(Susan M. Pigott is a fountain pen collector, pen and paperholic, photographer, and professor. You can find more from Susan on her blog Scribalishess.)
I remember when finding Tomoe River paper was difficult. Only one or two retailers offered it in the US, and you had to get an order in promptly or you were out of luck. Now Tomoe River paper is available from multiple retailers in a variety of notebook styles.
Today I’m reviewing the Tomoe River Notebook by Sakae Technical Paper. It is a cardboard-bound notebook with white, dot-grid, 52gsm paper in A5 size. The notebook contains 368 thread-bound pages.
This is a beautifully-made notebook. The thick cardboard cover is textured with a subtle logo on the front. It comes with a plastic cover that protects the notebook from the elements, which is an especially nice touch. The notebook lays flat when open.
The paper is smooth with a light dot-grid pattern on pure white paper. I really like the white paper (I’m accustomed to cream Tomoe River paper) because ink colors look more accurate on white paper.
I tested the paper in several ways: writing reviews, practicing calligraphy, testing pens, and doing swatches. It performed beautifully, though, like all Tomoe River paper, show through is obvious. Bleed through, however, is rare. I only encountered it with my three-tined music nib and a Sharpie.
The paper works well for general writing. I wrote a couple of Pen Addict reviews using the notebook, and I have absolutely no complaints about how the paper feels under a nib. It’s absolutely smooth and it doesn’t catch at your nib. Plus, it lays flat when open.
I love this notebook for calligraphy practice. The dot grid provides guidance, and you can write in portrait or landscape.
I used several different fountain pens and other writing instruments to test the paper. It handled all the fountain pens perfectly except for the widest and wettest nib: a Waterman three-tined music nib. I dipped the Waterman, so the number 10 I wrote was especially wet. That was the only ink that bled through (and just a tiny bit).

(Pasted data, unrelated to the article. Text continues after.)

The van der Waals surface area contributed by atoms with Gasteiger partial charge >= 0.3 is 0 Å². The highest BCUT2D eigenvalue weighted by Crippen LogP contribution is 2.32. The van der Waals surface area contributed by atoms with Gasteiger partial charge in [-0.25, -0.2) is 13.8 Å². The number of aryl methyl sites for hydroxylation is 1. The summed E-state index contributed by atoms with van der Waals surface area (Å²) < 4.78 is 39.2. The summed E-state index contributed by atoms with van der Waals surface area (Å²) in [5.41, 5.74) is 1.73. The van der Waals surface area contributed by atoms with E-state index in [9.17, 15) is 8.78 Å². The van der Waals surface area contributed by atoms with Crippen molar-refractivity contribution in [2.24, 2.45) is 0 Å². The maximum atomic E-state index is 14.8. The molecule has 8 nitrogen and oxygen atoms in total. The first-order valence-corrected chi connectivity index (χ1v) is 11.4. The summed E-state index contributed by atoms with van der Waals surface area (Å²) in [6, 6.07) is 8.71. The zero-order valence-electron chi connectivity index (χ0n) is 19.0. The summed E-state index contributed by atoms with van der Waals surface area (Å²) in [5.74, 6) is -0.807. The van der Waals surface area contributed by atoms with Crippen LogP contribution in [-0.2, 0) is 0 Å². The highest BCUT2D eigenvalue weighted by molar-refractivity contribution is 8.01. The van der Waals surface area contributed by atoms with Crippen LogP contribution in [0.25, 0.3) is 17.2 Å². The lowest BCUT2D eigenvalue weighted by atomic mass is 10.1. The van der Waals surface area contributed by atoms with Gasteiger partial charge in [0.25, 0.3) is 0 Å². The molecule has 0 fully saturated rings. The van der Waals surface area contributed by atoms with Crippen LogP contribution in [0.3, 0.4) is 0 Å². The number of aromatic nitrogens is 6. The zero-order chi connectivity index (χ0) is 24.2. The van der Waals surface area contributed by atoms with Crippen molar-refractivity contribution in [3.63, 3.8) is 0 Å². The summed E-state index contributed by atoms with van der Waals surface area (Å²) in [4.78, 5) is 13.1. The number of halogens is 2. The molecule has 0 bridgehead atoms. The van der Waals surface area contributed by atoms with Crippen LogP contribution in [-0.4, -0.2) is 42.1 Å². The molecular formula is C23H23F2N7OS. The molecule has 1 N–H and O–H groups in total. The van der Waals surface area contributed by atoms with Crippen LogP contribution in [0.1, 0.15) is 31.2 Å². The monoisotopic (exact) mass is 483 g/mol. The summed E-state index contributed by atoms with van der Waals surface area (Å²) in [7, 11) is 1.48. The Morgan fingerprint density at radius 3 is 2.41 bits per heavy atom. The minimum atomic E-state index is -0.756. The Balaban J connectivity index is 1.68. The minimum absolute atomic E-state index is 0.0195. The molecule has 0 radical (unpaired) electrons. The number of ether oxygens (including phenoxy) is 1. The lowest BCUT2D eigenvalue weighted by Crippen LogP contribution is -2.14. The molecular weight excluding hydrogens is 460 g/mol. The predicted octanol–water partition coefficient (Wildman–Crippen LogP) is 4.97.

I also tried several other pens, rollerballs, brush pens, various ballpoints, and a pencil. The only pen that showed through quite obviously was the Sharpie.
Last, I tested the paper by doing ink swatches. I love how ink swatches look on this paper. The colors are true, and the dot grid shows in the swatches. Obviously, with such wet ink, you have a great deal of show through (but no bleed through on any of the inks I tested).
As you can see, the paper is lovely and it shows off ink well. However, if you are bothered by show through, you won’t like this notebook (or any Tomoe River paper, for that matter). The thing about Tomoe River paper is that it is super thin and yet ink doesn’t tend to bleed or feather. However, that thinness means that writing will show through. The easy solution is to use only one side of the paper if you’re bothered by show through. I journal on both sides of my Seven Seas Writer (also Tomoe River paper), and I’m not bothered by the show through at all. I love how the paper gets all crinkly and the ink colors meld together in a collage of words.
A few things are missing from this notebook that some writers might want, such as a ribbon marker, pockets on the inside of the cover, and page numbers. But, if you like a sleek, classy looking notebook without any added bulk, the Tomoe River Notebook by Sakae Technical is a great choice.
You can purchase this notebook at Jet Pens for $49.00. Although this notebook is very nice, it is almost twice as expensive as the Seven Seas Writer ($26.00), which has 468 pages (it comes in dot-grid, white or lined cream). The Seven Seas does not have a plastic cover, however, and it is much thicker.
(JetPens provided this product at no charge to The Pen Addict for review purposes.)